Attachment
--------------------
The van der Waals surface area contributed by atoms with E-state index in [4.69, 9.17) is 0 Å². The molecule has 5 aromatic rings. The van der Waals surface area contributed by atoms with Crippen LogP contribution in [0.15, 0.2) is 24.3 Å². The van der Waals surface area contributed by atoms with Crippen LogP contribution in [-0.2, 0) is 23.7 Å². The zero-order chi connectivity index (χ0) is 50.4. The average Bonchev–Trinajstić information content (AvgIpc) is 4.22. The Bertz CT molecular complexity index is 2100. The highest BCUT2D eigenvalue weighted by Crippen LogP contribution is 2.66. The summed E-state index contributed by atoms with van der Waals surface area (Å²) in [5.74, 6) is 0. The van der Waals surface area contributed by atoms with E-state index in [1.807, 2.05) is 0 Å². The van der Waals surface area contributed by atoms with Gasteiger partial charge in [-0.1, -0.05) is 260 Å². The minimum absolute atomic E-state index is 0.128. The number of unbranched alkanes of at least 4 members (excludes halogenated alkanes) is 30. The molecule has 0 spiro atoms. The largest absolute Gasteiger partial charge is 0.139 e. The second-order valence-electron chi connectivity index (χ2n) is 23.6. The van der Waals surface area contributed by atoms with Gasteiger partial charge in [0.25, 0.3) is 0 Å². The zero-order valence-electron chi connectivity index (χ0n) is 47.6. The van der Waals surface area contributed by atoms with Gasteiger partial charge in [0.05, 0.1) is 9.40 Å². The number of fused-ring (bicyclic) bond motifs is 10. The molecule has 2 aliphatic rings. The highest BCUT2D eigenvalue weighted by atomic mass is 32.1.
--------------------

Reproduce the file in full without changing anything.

The van der Waals surface area contributed by atoms with E-state index in [4.69, 9.17) is 0 Å². The molecule has 5 aromatic rings. The van der Waals surface area contributed by atoms with Crippen LogP contribution in [0.15, 0.2) is 24.3 Å². The van der Waals surface area contributed by atoms with Crippen LogP contribution in [-0.2, 0) is 23.7 Å². The zero-order chi connectivity index (χ0) is 50.4. The average Bonchev–Trinajstić information content (AvgIpc) is 4.22. The Bertz CT molecular complexity index is 2100. The highest BCUT2D eigenvalue weighted by Crippen LogP contribution is 2.66. The summed E-state index contributed by atoms with van der Waals surface area (Å²) in [5.74, 6) is 0. The van der Waals surface area contributed by atoms with E-state index in [1.807, 2.05) is 0 Å². The van der Waals surface area contributed by atoms with Gasteiger partial charge in [-0.1, -0.05) is 260 Å². The minimum absolute atomic E-state index is 0.128. The number of unbranched alkanes of at least 4 members (excludes halogenated alkanes) is 30. The molecule has 0 spiro atoms. The largest absolute Gasteiger partial charge is 0.139 e. The second-order valence-electron chi connectivity index (χ2n) is 23.6. The van der Waals surface area contributed by atoms with Gasteiger partial charge in [0.25, 0.3) is 0 Å². The zero-order valence-electron chi connectivity index (χ0n) is 47.6. The van der Waals surface area contributed by atoms with Gasteiger partial charge in [0.05, 0.1) is 9.40 Å². The number of fused-ring (bicyclic) bond motifs is 10. The molecule has 2 aliphatic rings. The highest BCUT2D eigenvalue weighted by atomic mass is 32.1.